Wanting in seriousness but not in any respects lacking for vivacious word-play, Kevin McFadden’s Hardscrabble is an honest, agile, yet at times bulky debut. It’s so ranging a collection that no handful of lines will summarize its intent. If the collection has a weakness, it is that it suffers from want of omission.
Loosely, the book concerns itself with McFadden’s birth home Ohio and current home Virginia, and their historical bedrocks. McFadden then shatters that foundation into a sharp scree of contemporary ruminations that, mixed with a conglomerate of modern politics, social concerns, and pop-isms, produces an earthy milieu of long and short, linked and independent poems. Some of the best of it, however, is more removed from that formula. Here’s an excerpt from “A French Statue”:
Liberty’s so high up, you think—you expected her
down-to-earth. No such luck, you clasp
at your mother’s skirt. She knows this place
where names get changed, some by accident,
some not, where immigrants learn a new sur-
or as you’ll see here, a last. You’re next. Your
name. Your next of kin. Next, you’ll learn,
is how to move lines (not queues) no matter what
that kind Irish passenger taught you. Next,
please. Next. And this city you heard of but
a year ago as your parents explained in Hungarian.
Soon enough you’ll be in school, they’ll ask
what you speak and Magyar, you’ll repeat
Mud-your—a tongue pronounced with mud.
Hungary you’ll learn for its own pun by first
Thanksgiving. Turkey you will learn to stuff.
Certainly not Language poetry (the rest is much more dense than that above), and not completely pun/play-centered either, Hardscrabble tightropes between an ironic stance toward, and heartfelt interest in, pasts both personal and national. While “A French Statue” signals guard-dropping sincerity, the ironic finds root just as often if not more:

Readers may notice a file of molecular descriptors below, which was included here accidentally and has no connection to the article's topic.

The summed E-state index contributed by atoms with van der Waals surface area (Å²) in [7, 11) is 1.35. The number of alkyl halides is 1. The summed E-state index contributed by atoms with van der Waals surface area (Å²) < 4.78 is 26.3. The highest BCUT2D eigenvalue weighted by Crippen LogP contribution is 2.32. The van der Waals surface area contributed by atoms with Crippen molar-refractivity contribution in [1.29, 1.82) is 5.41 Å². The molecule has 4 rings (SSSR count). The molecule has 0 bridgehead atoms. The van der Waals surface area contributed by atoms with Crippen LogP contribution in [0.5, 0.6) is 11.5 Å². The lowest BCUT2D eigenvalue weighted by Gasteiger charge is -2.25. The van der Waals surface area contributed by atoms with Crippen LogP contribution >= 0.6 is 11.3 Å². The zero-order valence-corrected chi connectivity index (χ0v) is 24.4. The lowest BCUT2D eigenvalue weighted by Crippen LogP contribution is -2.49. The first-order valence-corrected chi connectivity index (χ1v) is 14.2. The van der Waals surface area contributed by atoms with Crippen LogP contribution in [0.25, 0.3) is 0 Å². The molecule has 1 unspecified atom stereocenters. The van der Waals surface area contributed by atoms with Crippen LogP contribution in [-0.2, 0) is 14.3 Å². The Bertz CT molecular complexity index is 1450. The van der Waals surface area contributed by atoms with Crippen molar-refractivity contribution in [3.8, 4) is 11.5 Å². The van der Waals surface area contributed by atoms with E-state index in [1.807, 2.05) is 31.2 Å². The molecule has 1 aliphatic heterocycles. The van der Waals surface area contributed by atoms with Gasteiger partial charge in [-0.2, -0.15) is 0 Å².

The mountains place their winter want-ad for a pastoralist. I don’t
apply; it’s words from here to home. I don’t know much Italian,
another family language paved over. I do know Dante once punned
the Italian for a man, omo, with the appearance of a human face: eye,
nostrils, eye. In the Divine Comedy, he greets a friend whose m, he
says, he would recognize anywhere. I tilt my head back and try to read
the man in the rearview mirror. Pray for the Fool’s Paradise.
This comes from a rambling sequence tape-recorded by McFadden while en route from Virginia to Ohio. Touching on everything from Seneca to road construction, it is entitled “It’s Tarmac,” which is apt for the collection: Hardscrabble is a collection unafraid to rearrange the matter of language. Sledging right for the framing, McFadden easily unsettles blocks of sense, and excavates bricked-over portals still as serviceable as ever.
Haines Eason’s poems appear in The Yale Review, New England Review, Cimarron Review and Smartish Pace. He was a finalist for the 2007 Ruth Lilly Fellowship, and the 2008 Third Coast Poetry Award.